- The Washington Times - Thursday, May 31, 2018

Capitals goaltender Philipp Grubauer got a phone call in his apartment in Italy last summer — just days before the NHL’s expansion draft. It was his friend, then-Capitals defenseman Nate Schmidt.

At the time, the two were seen as the most likely candidates from the Capitals to be selected by the upstart Vegas Golden Knights. Only one would be taken, so Grubauer and Schmidt kept in touch — asking each other if they had heard anything.

This time, there was actual news.

“Hey, I just talked to them, they’re going to pick me,” Schmidt said, according to Grubauer. “So you can enjoy the rest of the summer.”

The early tip-off was a favor to Grubauer, who kept the secret guarded. Not even the Capitals knew ahead of time.

“It was nice of him,” Grubauer said.

But Schmidt — considered a promising young defenseman for the Capitals — went on to become a bona fide star for the Golden Knights. With the Stanley Cup Final tied at 1 apiece, Schmidt returns to Capital One Arena for Saturday’s Game 3 and Monday’s Game 4 to take on his former team.

In the playoffs, Schmidt is averaging 24:32 of ice time. Valued for his speed and skating ability, the Knights have regularly matched him up against Alex Ovechkin and Evgeny Kuznetsov during the series.

At media day for the Cup final, the 26-year-old told reporters, “I don’t know if you could have written this up any better.”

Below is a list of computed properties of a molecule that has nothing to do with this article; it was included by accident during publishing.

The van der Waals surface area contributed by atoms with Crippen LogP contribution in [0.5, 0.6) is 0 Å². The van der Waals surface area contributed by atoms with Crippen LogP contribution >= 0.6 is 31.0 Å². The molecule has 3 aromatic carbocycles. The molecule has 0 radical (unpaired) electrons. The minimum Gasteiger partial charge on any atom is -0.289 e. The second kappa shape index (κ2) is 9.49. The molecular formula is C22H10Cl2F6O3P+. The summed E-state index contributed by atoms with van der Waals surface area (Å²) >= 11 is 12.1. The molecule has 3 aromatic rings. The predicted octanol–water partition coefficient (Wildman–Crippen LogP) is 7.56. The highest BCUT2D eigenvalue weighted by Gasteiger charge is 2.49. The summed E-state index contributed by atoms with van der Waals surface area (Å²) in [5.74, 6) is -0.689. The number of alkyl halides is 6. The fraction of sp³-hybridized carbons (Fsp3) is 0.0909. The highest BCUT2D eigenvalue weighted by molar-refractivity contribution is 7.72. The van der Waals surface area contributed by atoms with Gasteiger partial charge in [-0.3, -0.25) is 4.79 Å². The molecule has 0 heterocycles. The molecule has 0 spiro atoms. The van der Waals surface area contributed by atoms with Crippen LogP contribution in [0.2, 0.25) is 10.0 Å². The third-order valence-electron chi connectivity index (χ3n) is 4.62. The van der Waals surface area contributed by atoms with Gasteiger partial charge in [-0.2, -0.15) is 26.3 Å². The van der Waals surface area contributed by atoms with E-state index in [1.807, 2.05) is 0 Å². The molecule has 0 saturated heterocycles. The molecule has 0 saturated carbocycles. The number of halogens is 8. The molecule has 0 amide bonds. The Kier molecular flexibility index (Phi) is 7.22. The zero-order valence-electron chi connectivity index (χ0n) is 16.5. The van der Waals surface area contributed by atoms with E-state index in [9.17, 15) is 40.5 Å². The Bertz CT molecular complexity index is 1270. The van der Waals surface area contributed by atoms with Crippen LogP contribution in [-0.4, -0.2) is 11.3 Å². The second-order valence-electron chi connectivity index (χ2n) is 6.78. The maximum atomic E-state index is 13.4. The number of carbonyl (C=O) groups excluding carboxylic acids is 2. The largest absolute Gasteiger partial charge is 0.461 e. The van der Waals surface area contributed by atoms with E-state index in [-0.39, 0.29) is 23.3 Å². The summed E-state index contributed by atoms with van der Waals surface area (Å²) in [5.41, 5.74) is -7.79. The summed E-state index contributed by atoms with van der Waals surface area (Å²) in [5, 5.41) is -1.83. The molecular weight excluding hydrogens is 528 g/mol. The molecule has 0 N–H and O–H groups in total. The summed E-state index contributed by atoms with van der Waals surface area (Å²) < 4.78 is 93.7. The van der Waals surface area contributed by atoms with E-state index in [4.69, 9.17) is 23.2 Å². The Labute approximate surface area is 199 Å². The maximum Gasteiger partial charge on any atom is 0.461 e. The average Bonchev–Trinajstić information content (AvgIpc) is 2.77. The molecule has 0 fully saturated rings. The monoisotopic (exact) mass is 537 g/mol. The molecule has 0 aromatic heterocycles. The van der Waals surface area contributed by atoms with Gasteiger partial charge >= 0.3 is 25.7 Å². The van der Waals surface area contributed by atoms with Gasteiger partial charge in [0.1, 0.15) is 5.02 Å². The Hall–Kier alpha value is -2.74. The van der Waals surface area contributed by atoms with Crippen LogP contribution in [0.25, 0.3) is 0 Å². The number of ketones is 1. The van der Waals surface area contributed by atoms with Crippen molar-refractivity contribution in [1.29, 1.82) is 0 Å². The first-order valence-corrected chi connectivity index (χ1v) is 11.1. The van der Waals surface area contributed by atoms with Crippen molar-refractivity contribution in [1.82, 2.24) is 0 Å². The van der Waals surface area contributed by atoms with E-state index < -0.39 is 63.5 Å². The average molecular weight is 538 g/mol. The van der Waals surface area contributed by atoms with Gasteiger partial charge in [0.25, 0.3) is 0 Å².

“Who could’ve scripted this at the expansion draft last year?” Schmidt said. “I don’t think anybody could’ve. It’s pretty special where both teams are. The proposed window to come back open in Washington and then for us to be here as an expansion.”

Schmidt might be viewed by some fans as “the one who got away,” but the league’s expansion format made it difficult for the Capitals to keep him.

Of their players under contract, teams could only protect eight skaters and a goalie, or seven forwards, three defensemen and a goaltender. Pending unrestricted free agents, like T.J. Oshie, could not be drafted or protected.

Washington, because of its depth, went the “seven forwards” route. And of the team’s defensemen, Matt Niskanen, Dmitry Orlov and John Carlson were locks to be protected.

Still, the loss of Schmidt hurt, given he would have played a top-four role this season. Washington lost two defensemen, Karl Alzner and Kevin Shattenkirk, in free agency.

With the Capitals, Schmidt had made strides since being first promoted in 2013-14.

“We had just got him to the point, development-wise, where he was going to expand his role and we, unfortunately, had to lose him,” Capitals general manager Brian MacLellan said. “We were in a tough situation where we were going to lose someone we liked.”

Still, Washington made a last-ditch effort to keep him.

For each selection, Vegas (and former Capitals) general manager George McPhee allowed teams to either buy back the player for additional assets or compensation.

But McPhee, MacLellan’s close friend and college roommate, didn’t offer a friendly discount when the Capitals inquired about getting Schmidt back.

“We overreached on the ask,” McPhee said.

“He wasn’t giving in on anything,” MacLellan said.

So why did the Golden Knights take Schmidt over Grubauer? The Knights needed both a top defenseman and a goalie — but goalies were more plentiful. Despite McPhee’s familiarity with Grubauer, Vegas decided to go after Pittsburgh netminder Marc-Andre Fleury.

Schmidt, meanwhile, said it was a little “bittersweet” to be taken in the expansion draft, though added he has enjoyed his new opportunity.

“We all could start over,” Schmidt said. “The perception of your game could be remodeled and redone. That’s the coolest part of what we’ve been able to do in Vegas.”

• Matthew Paras can be reached at mparas@washingtontimes.com.

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